I’d never really mastered the art of self-acceptance before growing a little human, and I’d say that twelve months into raising that same toddling being, I’m still not there yet. The difference is, I’m happier.
On the day of my wedding I weighed exactly 7st 12lbs, my Grandma used to say that there was more fat on her little finger than there was on me. In hindsight, she was probably right (her fingers are quite porky), but in a world filled with media who brainwash you into thinking you can always be thinner, have the perfect complexion and do little else but exercise or use your purse to achieve it, I just wasn’t content. Then, after only two weeks of marriage to find out my body was busy baking a bun a surge of mixed emotions flooded through my veins. First of all the excitement and the ‘oh I can’t wait for...’ moments, closely followed by the ‘Oh no I’m going to grow bigger than I have ever been’ moments and rapidly followed by the ‘I don’t think I can push a baby out’ moments.
Sure enough as my belly began to blossom, my fingers started to swell and my face became as round as the bulging belly, I began to complain. ‘I look fat’, ‘I’m huge’ or ‘I can’t grow much bigger, surely...’. Of course I was reassured by my husband and friends that this was supposed to happen and then by others who would I’m sure have thought they were helping, but I’m not sure telling a heavily pregnant lady that ‘her body will never be her own again’ isn’t exactly beneficial. I’m sure if you’re reading this you are probably nodding along and know exactly what I’m talking about, I’m sorry, I’m sorry that that ever happened to you, that you were made to feel like that.
The truth is, just as I forgot the pain of childbirth (almost) immediately, along with it fled the fears about my body image. When you’re lay in the most undignified of positions, the nurses all around you have quite possibly seen you have a number two amongst many other things, you’re image is the least of you worries, that said I did want my pearl earrings back in the very moment that I could.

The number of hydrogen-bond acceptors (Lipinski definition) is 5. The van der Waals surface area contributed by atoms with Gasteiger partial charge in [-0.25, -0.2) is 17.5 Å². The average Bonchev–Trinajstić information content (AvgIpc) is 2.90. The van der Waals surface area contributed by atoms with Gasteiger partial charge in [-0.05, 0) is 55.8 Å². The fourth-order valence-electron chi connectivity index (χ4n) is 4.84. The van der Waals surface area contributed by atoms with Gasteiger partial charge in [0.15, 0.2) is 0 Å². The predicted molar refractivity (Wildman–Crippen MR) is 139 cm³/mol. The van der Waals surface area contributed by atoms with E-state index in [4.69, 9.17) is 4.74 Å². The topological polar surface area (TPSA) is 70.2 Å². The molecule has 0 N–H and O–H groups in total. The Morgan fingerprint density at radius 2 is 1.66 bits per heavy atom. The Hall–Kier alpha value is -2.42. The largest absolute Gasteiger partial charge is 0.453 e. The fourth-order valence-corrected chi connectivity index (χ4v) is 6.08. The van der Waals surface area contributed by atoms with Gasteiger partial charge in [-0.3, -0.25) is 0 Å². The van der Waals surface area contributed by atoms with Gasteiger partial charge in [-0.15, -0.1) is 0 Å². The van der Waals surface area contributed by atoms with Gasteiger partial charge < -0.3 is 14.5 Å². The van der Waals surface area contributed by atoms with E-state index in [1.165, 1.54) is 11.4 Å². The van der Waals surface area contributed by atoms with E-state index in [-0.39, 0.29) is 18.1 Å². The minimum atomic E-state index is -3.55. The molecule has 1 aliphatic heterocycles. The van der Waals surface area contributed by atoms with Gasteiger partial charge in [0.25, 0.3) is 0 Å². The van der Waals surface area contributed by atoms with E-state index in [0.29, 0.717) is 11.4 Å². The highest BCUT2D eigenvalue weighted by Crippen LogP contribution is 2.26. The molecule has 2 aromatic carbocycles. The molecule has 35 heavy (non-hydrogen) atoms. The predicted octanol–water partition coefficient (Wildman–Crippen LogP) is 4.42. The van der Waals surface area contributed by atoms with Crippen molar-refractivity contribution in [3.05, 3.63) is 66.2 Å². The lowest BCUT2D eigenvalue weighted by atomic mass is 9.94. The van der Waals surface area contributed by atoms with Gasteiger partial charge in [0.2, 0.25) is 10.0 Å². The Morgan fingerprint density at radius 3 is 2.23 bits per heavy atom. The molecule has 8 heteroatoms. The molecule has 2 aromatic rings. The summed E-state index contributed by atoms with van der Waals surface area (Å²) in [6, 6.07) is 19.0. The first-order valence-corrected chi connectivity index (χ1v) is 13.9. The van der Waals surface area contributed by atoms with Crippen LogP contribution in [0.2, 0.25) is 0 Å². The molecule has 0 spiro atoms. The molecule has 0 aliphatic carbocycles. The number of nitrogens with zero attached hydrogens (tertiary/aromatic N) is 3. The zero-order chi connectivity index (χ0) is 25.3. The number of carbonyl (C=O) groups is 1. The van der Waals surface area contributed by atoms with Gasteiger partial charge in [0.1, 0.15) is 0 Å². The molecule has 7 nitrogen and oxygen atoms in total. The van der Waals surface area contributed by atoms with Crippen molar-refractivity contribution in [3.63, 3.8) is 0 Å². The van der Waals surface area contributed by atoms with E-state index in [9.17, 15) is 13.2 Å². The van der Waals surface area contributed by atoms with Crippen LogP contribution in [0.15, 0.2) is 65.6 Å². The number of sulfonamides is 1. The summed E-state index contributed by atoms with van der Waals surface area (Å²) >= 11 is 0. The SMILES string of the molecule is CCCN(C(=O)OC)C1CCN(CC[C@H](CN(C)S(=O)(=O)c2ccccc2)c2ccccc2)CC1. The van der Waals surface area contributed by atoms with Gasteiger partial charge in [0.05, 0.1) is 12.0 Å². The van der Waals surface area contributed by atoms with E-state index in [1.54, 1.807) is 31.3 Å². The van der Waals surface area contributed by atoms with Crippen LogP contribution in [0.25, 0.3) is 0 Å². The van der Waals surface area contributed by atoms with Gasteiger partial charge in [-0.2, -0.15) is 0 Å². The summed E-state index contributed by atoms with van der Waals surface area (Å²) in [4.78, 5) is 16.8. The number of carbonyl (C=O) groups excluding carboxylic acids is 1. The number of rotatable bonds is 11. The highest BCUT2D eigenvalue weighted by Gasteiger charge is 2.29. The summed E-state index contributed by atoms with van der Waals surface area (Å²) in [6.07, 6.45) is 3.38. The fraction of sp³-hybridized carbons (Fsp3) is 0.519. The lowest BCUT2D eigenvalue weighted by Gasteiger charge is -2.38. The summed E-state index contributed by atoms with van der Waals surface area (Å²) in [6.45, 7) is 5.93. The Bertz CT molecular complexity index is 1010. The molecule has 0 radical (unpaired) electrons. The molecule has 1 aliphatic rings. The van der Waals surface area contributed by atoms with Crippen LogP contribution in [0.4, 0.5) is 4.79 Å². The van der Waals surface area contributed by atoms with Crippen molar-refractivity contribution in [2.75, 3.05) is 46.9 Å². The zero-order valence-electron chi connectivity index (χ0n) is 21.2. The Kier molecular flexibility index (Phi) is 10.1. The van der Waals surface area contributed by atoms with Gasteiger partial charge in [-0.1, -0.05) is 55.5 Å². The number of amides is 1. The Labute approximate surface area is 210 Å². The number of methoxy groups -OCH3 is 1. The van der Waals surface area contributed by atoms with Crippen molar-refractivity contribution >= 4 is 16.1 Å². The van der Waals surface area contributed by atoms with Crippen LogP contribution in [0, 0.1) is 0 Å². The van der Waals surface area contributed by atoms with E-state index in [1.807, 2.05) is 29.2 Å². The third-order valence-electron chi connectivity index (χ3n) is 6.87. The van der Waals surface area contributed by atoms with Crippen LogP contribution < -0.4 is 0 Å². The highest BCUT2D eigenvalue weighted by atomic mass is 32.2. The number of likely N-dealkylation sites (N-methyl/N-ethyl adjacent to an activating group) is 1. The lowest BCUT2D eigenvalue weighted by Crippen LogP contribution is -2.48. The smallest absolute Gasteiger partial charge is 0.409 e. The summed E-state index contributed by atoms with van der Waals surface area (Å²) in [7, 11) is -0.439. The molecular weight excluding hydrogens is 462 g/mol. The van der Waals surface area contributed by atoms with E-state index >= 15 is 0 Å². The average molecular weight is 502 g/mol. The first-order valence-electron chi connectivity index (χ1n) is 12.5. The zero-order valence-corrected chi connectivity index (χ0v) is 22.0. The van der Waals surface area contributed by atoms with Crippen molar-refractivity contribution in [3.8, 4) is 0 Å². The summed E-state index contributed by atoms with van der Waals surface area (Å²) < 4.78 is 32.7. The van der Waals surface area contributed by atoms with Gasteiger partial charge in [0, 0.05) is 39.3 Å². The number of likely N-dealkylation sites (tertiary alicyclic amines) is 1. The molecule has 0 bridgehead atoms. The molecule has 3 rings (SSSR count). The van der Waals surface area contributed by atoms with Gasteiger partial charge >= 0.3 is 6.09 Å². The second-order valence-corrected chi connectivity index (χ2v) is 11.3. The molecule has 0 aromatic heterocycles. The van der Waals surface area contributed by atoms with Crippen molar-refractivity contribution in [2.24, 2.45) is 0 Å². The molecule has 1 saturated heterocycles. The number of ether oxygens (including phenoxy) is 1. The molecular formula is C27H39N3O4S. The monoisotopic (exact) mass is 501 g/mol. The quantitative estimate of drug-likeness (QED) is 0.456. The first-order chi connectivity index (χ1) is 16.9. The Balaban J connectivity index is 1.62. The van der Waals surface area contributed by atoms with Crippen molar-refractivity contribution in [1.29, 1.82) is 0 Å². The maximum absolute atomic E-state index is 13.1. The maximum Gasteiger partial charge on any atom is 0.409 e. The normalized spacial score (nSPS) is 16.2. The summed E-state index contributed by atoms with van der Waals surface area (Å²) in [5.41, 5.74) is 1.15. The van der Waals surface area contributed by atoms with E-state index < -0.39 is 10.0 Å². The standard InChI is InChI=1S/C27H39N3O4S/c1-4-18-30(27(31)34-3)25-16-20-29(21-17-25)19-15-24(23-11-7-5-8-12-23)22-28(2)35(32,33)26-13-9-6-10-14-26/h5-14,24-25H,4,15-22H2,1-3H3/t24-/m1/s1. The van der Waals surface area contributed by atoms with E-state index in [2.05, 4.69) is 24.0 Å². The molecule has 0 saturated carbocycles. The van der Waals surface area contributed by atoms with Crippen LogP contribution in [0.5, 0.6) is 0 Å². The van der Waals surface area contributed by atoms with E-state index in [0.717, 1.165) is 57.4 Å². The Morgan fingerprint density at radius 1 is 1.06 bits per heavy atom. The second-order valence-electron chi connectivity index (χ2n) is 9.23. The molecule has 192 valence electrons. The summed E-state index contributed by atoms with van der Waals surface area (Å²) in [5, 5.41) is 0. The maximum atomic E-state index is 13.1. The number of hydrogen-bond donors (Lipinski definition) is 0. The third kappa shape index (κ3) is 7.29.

And just hours after birth as I stood up for the first time with baby on the outside of my body rather than the safe cocoon of the inside where he’d set up home for the last nine months (and one week), the jelly belly swishing and swayed along the corridor to the maternity ward with me. How did I feel? Absolutely content. As my swollen feet waddled almost needing stabilisers after having to reconfigure the new weight they were carrying, As visitors came and went taking photographs of me without make-up, my new hospital pyjamas the only freshness about me, how did I feel? Happy, and not once did I think ‘I hope those pictures don’t go on Facebook!’
My body is my own, and it always will be. But it can be shared with my son because it tells the wonderful story of how Mummy grew him inside her tummy and that will be a story that is just ours.
I don’t look in the mirror and think ‘Wow!’ I really, really don’t. But neither do I look and think ‘Eww!’ I see changes that tell the story of love, hope and joy. That’s how I’ve come to accept my post-partum persona. And if someday I manage to lose the weight that I want to, I’ll never want to forget to remember the time when Mummy and Noah shared just one body and the difference that made to me.